So i got into a debate on another site about Americans being too patriotic to the point wear they ignore horrible things such as US soldiers rapeing/murdering innocent women and children in the middle east!!! Nobody agreed that what there doing is wrong, all i got was ''fuck you'' ''Your a cunt'' and ''THAT DOESN'T HAPPEN'' ect...
I never said all soldiers were doing it, i just said that the ones who are aren't getting (verbally) slaughtered by the American people as i would have suspected.
Well, admittedly the point has come up that there are flaws in the US military system that allow these sort of things to happen. It's called the "Bad Barrel" principle (as opposed to just one or two bad apples). I mean, there are examples from almost every major war in the last fifty years of it: The Gulf War, 'Nam, Iraq, etc.
In particular, the last major one I can remember from Iraq was the video which a soldier shot of some of his... platoon? Squad? I'm not entirely sure, beating the living SHIT out of unarmed civilians while a bunch of the guys sat back and laughed. The effects of situations on people who would otherwise be perfectly just-minded people has been thoroughly studied, particularly in Zimbardo's Stanford School Experiment. There are tons of articles online about it in particular, which I highly recommend checking out. Numerous interviews following the incident I mentioned had soldiers talking about how it was far from a few "bad apples" showing that kind of behaviour, with it being more common than some would like to believe.
And before I get torn apart, I'd like to re-iterate that these soldiers are probably not bad people by any stretch of the imagination; there are simply flaws in the procedural system of military operations that often allow or even encourage this sort of behaviour, likely unintentionally, without strong enough repercussions as to stop it from happening. It's also possible that this is a result of soldiers taking combat conditioning to the extreme, combined with the stress of long-term combative situations. A great book for looking at that is On Killing by Dave Grossman, a former Lt. Col.
As for the question initially posed by Monkeybone; I think that the reason for these incidents getting minimal coverage is KIND OF what you're talking about, but more so because of the practical implications of something like that being proven. What kid is going to want to join the army where those sorts of things take place, IN ADDITION to being shot at on a daily basis? Not to mention how that kind of public knowledge would damper the government's ability to manufacture consent among the population for future military operations.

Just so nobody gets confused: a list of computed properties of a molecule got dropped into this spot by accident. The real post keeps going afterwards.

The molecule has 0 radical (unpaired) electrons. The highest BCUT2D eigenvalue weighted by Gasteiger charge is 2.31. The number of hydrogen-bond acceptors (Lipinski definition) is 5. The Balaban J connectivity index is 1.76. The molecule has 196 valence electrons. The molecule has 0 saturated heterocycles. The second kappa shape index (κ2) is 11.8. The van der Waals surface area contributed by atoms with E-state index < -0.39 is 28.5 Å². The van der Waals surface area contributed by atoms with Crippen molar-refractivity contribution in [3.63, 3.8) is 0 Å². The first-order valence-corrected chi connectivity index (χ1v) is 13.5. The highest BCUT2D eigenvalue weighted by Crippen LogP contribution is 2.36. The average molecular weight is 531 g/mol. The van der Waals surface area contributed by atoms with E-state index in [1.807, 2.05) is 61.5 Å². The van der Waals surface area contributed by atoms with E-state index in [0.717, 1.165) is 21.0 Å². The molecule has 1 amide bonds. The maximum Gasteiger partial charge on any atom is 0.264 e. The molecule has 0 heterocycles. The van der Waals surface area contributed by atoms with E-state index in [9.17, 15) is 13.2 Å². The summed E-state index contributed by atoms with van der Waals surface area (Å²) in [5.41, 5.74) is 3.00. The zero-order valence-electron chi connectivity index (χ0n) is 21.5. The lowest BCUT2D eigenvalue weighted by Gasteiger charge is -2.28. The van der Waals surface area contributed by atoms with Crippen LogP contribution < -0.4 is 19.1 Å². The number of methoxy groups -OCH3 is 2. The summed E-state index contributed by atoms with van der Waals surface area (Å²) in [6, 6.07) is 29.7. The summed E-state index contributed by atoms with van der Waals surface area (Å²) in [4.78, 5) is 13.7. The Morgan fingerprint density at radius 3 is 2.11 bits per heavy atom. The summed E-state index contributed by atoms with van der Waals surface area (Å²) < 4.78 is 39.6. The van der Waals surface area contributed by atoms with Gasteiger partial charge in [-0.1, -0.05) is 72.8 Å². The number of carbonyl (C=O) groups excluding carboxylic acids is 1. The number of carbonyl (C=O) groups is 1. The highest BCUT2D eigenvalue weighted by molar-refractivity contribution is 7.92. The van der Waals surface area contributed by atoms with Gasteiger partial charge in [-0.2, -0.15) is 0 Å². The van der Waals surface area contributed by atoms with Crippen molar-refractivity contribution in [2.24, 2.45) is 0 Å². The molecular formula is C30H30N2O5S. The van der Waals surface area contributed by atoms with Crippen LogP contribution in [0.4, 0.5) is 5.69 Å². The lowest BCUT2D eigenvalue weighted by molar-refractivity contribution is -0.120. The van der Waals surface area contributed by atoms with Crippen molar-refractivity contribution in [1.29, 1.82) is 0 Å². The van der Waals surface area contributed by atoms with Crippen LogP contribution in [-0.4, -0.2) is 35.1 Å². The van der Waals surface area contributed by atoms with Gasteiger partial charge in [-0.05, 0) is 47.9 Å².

First it is the internet
the people that yell the loudest are usually the crazy people
people don't really like to talk about stuff like that a lot and that goes for every country
Personally i'm tired of so many people stereotyping everyone from the U.S.A like we are all Rush Limbaugh. I would say U.S. is criticized insanely by people from other countries. Incompetence and ignorance goes both ways.
Unfortunately the war has brought in lower standards of who can join the army and records show higher psychological and suicide problems upon return. Every country that has gone to war has had people rape and murder, but of course U.S. is the "celebrity" so we have to be perfect :S
I don't think that it's the "celebrity" of it. Because of the "too close forcomfort" relationship between the administration and private business interests (best personified by the Bush administration), the US has gained a reputation for upholding alliances which best suit their business interests.
One need only look at the number of democratically elected leaders in various South American countries which have been assassinated, often by CIA-funded mercs (I mean, that's what inspired Che Guevara in the first place). Once more pliable leaders are placed in their stead, US based companies move in, and through buying up foreign land, they create an outflow of money from these countries towards the US. I'm not saying other developed countries don't do this as well, but the US is by far the biggest culprit for it, mostly because of the political and economic clout that your representatives hold in organizations like the UN, IMF, and World Bank. THAT's why other countries are so rash on America.
I'm not saying ignorance isn't also pervasive in any country, but there's more to it than just blind prejudice. I'm not for anti-americanism or anti-anycountryism, but it's often enlightening to look into the roots of such negative ideas.